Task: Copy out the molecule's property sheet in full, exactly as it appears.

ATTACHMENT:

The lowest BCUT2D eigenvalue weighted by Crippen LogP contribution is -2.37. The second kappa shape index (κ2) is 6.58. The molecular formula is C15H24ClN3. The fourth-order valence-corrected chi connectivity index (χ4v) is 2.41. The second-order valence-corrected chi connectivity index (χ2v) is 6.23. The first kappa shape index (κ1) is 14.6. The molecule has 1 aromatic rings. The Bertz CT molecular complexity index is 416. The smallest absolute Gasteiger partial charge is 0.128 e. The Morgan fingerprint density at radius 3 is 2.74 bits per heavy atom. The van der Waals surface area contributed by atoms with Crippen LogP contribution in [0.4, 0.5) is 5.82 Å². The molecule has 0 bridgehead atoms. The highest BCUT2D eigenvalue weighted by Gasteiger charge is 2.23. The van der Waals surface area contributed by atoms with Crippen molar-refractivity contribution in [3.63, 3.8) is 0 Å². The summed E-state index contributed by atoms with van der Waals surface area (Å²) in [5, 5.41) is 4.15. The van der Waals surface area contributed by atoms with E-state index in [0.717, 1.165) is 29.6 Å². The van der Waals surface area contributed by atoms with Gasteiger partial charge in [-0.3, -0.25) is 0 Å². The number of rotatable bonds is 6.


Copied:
The lowest BCUT2D eigenvalue weighted by Crippen LogP contribution is -2.37. The second kappa shape index (κ2) is 6.58. The molecular formula is C15H24ClN3. The fourth-order valence-corrected chi connectivity index (χ4v) is 2.41. The second-order valence-corrected chi connectivity index (χ2v) is 6.23. The first kappa shape index (κ1) is 14.6. The molecule has 1 aromatic rings. The Bertz CT molecular complexity index is 416. The smallest absolute Gasteiger partial charge is 0.128 e. The Morgan fingerprint density at radius 3 is 2.74 bits per heavy atom. The van der Waals surface area contributed by atoms with Crippen LogP contribution in [0.4, 0.5) is 5.82 Å². The molecule has 0 bridgehead atoms. The highest BCUT2D eigenvalue weighted by Gasteiger charge is 2.23. The van der Waals surface area contributed by atoms with Crippen molar-refractivity contribution in [3.63, 3.8) is 0 Å². The summed E-state index contributed by atoms with van der Waals surface area (Å²) in [5, 5.41) is 4.15. The van der Waals surface area contributed by atoms with E-state index in [0.717, 1.165) is 29.6 Å². The van der Waals surface area contributed by atoms with Gasteiger partial charge in [-0.3, -0.25) is 0 Å². The number of rotatable bonds is 6.